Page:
The United States potentially will make recommendations to position U.S. troops with Iraqi security forces in northern Iraq to support the next phase of isolating the key city of Mosul, the chairman of the Joint Chiefs of Staff said.
Marine Corps Gen. Joseph F. Dunford Jr., who met here with his French counterpart for talks focusing on the multinational effort against the Islamic State of Iraq and the Levant, told reporters traveling with him that the U.S. troops would be placed where they can best support the Iraqi forces in the fight.
"We're about winning. ... We want to have the Iraqis win," he said.
The details are still being worked out, noted Dunford, who said he will make the recommendations to President Barack Obama based on what U.S. commanders and Iraqi security forces identify as the type of support the United States can provide in a plan to retake Mosul.
"It is fair to say we will have positions – we already do [in Irbil] – up in the north that will facilitate supporting Iraqi security forces as they isolate Mosul," Dunford said.
Mosul is the largest city captured by the ISIL terrorists.
Consultations on Best Way Forward
Discussions with Iraqi officials will determine what support they need, whether in an advise-and-assist role at the operations center level, the division level, or the brigade level, Dunford said.
"I'm prepared to recommend a level of accompaniment that will allow us to be successful," he said. "But I want to wait for the Iraqis to tell us, based on the lessons learned in Ramadi, what they believe is right for them."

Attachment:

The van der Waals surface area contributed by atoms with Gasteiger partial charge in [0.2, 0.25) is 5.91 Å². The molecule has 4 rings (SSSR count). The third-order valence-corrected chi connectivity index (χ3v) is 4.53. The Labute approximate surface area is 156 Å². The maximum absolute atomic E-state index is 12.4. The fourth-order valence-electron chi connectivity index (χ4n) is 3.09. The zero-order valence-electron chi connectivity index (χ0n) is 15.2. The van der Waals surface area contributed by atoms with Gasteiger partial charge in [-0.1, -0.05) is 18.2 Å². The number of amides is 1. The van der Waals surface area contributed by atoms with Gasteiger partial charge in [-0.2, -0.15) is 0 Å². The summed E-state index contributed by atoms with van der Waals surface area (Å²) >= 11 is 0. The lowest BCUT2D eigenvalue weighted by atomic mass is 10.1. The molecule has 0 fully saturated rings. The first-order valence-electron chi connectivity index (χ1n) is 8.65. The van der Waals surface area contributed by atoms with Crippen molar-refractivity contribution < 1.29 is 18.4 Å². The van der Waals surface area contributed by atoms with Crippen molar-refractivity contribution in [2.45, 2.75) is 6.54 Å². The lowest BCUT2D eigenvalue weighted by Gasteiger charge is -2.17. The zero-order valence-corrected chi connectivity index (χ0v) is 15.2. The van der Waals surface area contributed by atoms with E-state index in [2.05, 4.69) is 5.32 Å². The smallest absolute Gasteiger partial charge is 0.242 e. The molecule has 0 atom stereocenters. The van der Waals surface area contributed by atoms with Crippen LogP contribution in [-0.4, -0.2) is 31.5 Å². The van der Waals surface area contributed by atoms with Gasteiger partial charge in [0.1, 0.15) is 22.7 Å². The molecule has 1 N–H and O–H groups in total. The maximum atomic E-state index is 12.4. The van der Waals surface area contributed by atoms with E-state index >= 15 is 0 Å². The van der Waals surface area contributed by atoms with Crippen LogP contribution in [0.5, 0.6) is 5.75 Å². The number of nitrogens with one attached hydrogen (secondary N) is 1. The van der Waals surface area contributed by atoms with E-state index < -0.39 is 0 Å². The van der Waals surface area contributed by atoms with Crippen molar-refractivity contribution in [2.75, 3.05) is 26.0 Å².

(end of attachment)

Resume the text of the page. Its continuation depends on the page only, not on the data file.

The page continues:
Army Lt. Gen. Sean MacFarland, the commander of Combined Joint Task Force Operation Inherent Resolve, is working with the Iraqi security forces to develop the concept of operations, Dunford said.
The Iraqis will identify what support they need and what Iraq’s Kurdish peshmerga forces need, looking at capability gaps and where the United States can be most effective in integrating its effort, he said.
Because the details are still being worked out, Dunford said, he did not have specifics on what capabilities will be needed or how many U.S. troops would be required.
But, he said, "We're going to set ourselves up for success."
The U.S. forces, he said, would be in addition to U.S. troops already in an advise-and-assist mission at Taqaddum Air Base.
Dunford said he discussed the topic with Iraqi officials earlier this month during a visit to Iraq.
Work Remains in Anbar Province
In the meantime, the chairman said, the focus is consolidating in and around Ramadi, and then moving out to Anbar province. "There is a lot of work that remains to be done in Anbar, not only in and around Ramadi and the immediate surrounds, but the entire Anbar province," he said.
The U.S. presence may change "in terms of what our weight of effort is," he said, adding the United States likely will "be in and around those locations for some time to come, because there is still work to be done."
The United States will still support the Iraqi security forces, with no immediate changes there, with "the exception of probably a reorientation of main effort," he said.